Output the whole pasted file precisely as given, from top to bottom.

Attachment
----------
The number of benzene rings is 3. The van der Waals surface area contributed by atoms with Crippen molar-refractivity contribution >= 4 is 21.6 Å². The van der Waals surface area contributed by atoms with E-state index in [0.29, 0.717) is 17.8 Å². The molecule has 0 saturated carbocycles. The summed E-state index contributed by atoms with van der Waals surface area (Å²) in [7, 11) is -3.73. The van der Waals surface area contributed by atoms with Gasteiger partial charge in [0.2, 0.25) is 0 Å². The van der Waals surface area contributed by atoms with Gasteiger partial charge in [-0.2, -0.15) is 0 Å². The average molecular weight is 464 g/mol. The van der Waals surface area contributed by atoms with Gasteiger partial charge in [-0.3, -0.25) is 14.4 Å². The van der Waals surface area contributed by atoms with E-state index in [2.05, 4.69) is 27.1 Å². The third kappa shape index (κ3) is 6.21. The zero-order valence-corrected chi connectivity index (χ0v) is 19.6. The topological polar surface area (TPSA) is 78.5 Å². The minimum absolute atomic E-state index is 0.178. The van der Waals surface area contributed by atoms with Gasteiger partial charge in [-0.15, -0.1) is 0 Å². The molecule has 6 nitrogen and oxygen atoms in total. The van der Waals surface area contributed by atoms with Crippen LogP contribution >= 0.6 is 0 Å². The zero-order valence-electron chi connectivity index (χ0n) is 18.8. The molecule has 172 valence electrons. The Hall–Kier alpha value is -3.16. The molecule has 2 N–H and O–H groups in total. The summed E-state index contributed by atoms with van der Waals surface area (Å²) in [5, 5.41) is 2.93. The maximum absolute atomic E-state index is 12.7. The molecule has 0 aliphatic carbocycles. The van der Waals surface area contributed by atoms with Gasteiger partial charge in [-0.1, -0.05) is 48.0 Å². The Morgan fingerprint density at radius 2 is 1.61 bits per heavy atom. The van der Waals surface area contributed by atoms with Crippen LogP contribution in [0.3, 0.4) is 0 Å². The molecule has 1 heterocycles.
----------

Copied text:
The number of benzene rings is 3. The van der Waals surface area contributed by atoms with Crippen molar-refractivity contribution >= 4 is 21.6 Å². The van der Waals surface area contributed by atoms with E-state index in [0.29, 0.717) is 17.8 Å². The molecule has 0 saturated carbocycles. The summed E-state index contributed by atoms with van der Waals surface area (Å²) in [7, 11) is -3.73. The van der Waals surface area contributed by atoms with Gasteiger partial charge in [0.2, 0.25) is 0 Å². The van der Waals surface area contributed by atoms with Gasteiger partial charge in [-0.2, -0.15) is 0 Å². The average molecular weight is 464 g/mol. The van der Waals surface area contributed by atoms with Gasteiger partial charge in [-0.3, -0.25) is 14.4 Å². The van der Waals surface area contributed by atoms with E-state index in [2.05, 4.69) is 27.1 Å². The third kappa shape index (κ3) is 6.21. The zero-order valence-corrected chi connectivity index (χ0v) is 19.6. The topological polar surface area (TPSA) is 78.5 Å². The minimum absolute atomic E-state index is 0.178. The van der Waals surface area contributed by atoms with Gasteiger partial charge in [-0.15, -0.1) is 0 Å². The molecule has 6 nitrogen and oxygen atoms in total. The van der Waals surface area contributed by atoms with Crippen LogP contribution >= 0.6 is 0 Å². The zero-order valence-electron chi connectivity index (χ0n) is 18.8. The molecule has 172 valence electrons. The Hall–Kier alpha value is -3.16. The molecule has 2 N–H and O–H groups in total. The summed E-state index contributed by atoms with van der Waals surface area (Å²) in [5, 5.41) is 2.93. The maximum absolute atomic E-state index is 12.7. The molecule has 0 aliphatic carbocycles. The van der Waals surface area contributed by atoms with Gasteiger partial charge in [-0.1, -0.05) is 48.0 Å². The Morgan fingerprint density at radius 2 is 1.61 bits per heavy atom. The van der Waals surface area contributed by atoms with Crippen LogP contribution in [0.3, 0.4) is 0 Å². The molecule has 1 heterocycles.